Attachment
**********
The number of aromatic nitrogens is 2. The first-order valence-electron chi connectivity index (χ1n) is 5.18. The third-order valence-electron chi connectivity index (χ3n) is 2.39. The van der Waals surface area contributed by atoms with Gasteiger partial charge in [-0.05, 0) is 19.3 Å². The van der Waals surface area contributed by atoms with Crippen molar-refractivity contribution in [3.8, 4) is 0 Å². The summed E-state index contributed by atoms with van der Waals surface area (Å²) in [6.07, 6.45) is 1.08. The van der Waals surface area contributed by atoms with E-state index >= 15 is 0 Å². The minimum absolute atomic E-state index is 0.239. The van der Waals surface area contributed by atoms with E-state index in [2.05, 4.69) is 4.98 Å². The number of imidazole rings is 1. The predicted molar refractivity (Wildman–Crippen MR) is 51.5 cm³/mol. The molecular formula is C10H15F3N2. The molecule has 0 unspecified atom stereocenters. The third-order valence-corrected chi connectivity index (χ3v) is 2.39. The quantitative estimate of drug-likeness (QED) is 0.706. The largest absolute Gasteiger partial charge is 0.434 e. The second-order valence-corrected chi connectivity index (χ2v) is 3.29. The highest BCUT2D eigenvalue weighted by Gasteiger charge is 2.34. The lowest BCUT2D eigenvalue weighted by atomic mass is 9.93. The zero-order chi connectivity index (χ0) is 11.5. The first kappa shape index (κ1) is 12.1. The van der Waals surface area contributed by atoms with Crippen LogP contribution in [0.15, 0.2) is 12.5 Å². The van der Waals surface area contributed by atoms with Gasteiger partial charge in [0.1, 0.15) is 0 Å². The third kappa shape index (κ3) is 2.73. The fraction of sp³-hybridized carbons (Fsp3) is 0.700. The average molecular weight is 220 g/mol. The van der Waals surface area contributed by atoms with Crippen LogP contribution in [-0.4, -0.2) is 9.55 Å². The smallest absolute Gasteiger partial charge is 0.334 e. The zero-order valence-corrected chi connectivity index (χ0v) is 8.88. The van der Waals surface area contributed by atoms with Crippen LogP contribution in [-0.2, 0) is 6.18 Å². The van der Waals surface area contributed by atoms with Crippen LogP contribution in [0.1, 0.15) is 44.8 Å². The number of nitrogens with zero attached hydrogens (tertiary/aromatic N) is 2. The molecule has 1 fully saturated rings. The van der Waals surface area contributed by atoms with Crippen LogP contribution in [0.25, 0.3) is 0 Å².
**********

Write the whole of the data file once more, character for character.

The number of aromatic nitrogens is 2. The first-order valence-electron chi connectivity index (χ1n) is 5.18. The third-order valence-electron chi connectivity index (χ3n) is 2.39. The van der Waals surface area contributed by atoms with Gasteiger partial charge in [-0.05, 0) is 19.3 Å². The van der Waals surface area contributed by atoms with Crippen molar-refractivity contribution in [3.8, 4) is 0 Å². The summed E-state index contributed by atoms with van der Waals surface area (Å²) in [6.07, 6.45) is 1.08. The van der Waals surface area contributed by atoms with E-state index >= 15 is 0 Å². The minimum absolute atomic E-state index is 0.239. The van der Waals surface area contributed by atoms with E-state index in [2.05, 4.69) is 4.98 Å². The number of imidazole rings is 1. The predicted molar refractivity (Wildman–Crippen MR) is 51.5 cm³/mol. The molecular formula is C10H15F3N2. The molecule has 0 unspecified atom stereocenters. The third-order valence-corrected chi connectivity index (χ3v) is 2.39. The quantitative estimate of drug-likeness (QED) is 0.706. The largest absolute Gasteiger partial charge is 0.434 e. The second-order valence-corrected chi connectivity index (χ2v) is 3.29. The highest BCUT2D eigenvalue weighted by Gasteiger charge is 2.34. The lowest BCUT2D eigenvalue weighted by atomic mass is 9.93. The zero-order chi connectivity index (χ0) is 11.5. The first kappa shape index (κ1) is 12.1. The van der Waals surface area contributed by atoms with Crippen LogP contribution in [0.15, 0.2) is 12.5 Å². The van der Waals surface area contributed by atoms with Gasteiger partial charge in [0.1, 0.15) is 0 Å². The third kappa shape index (κ3) is 2.73. The fraction of sp³-hybridized carbons (Fsp3) is 0.700. The average molecular weight is 220 g/mol. The van der Waals surface area contributed by atoms with Crippen LogP contribution in [-0.4, -0.2) is 9.55 Å². The smallest absolute Gasteiger partial charge is 0.334 e. The zero-order valence-corrected chi connectivity index (χ0v) is 8.88. The van der Waals surface area contributed by atoms with Crippen LogP contribution in [-0.2, 0) is 6.18 Å². The van der Waals surface area contributed by atoms with Crippen LogP contribution in [0.1, 0.15) is 44.8 Å². The number of nitrogens with zero attached hydrogens (tertiary/aromatic N) is 2. The molecule has 1 fully saturated rings. The van der Waals surface area contributed by atoms with Crippen LogP contribution in [0.25, 0.3) is 0 Å².